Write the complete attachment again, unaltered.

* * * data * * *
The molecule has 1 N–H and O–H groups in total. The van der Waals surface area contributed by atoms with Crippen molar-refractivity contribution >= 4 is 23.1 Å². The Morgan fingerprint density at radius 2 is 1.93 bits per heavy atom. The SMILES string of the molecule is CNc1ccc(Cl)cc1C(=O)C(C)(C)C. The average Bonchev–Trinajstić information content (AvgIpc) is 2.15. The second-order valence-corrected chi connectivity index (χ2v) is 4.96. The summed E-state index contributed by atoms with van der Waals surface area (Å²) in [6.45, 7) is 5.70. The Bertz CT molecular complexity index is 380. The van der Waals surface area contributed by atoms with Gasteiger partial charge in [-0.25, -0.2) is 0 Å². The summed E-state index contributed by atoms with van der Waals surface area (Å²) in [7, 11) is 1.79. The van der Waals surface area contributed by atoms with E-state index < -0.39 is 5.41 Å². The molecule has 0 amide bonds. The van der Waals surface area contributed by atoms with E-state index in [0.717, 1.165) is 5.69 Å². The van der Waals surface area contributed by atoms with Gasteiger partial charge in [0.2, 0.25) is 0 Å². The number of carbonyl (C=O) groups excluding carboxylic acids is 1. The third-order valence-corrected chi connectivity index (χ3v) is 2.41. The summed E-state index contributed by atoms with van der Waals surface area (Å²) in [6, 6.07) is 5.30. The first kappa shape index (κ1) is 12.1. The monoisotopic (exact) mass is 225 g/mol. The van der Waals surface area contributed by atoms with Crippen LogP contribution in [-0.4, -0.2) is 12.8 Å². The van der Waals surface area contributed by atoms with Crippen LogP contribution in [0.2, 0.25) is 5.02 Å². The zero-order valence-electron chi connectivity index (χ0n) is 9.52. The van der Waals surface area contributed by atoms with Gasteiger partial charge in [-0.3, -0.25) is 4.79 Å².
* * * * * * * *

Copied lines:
The molecule has 1 N–H and O–H groups in total. The van der Waals surface area contributed by atoms with Crippen molar-refractivity contribution >= 4 is 23.1 Å². The Morgan fingerprint density at radius 2 is 1.93 bits per heavy atom. The SMILES string of the molecule is CNc1ccc(Cl)cc1C(=O)C(C)(C)C. The average Bonchev–Trinajstić information content (AvgIpc) is 2.15. The second-order valence-corrected chi connectivity index (χ2v) is 4.96. The summed E-state index contributed by atoms with van der Waals surface area (Å²) in [6.45, 7) is 5.70. The Bertz CT molecular complexity index is 380. The van der Waals surface area contributed by atoms with Gasteiger partial charge in [-0.25, -0.2) is 0 Å². The summed E-state index contributed by atoms with van der Waals surface area (Å²) in [7, 11) is 1.79. The van der Waals surface area contributed by atoms with E-state index < -0.39 is 5.41 Å². The molecule has 0 amide bonds. The van der Waals surface area contributed by atoms with E-state index in [0.717, 1.165) is 5.69 Å². The van der Waals surface area contributed by atoms with Gasteiger partial charge in [0.2, 0.25) is 0 Å². The number of carbonyl (C=O) groups excluding carboxylic acids is 1. The third-order valence-corrected chi connectivity index (χ3v) is 2.41. The summed E-state index contributed by atoms with van der Waals surface area (Å²) in [6, 6.07) is 5.30. The first kappa shape index (κ1) is 12.1. The monoisotopic (exact) mass is 225 g/mol. The van der Waals surface area contributed by atoms with Crippen LogP contribution in [-0.4, -0.2) is 12.8 Å². The van der Waals surface area contributed by atoms with Crippen LogP contribution in [0.2, 0.25) is 5.02 Å². The zero-order valence-electron chi connectivity index (χ0n) is 9.52. The van der Waals surface area contributed by atoms with Gasteiger partial charge in [-0.3, -0.25) is 4.79 Å².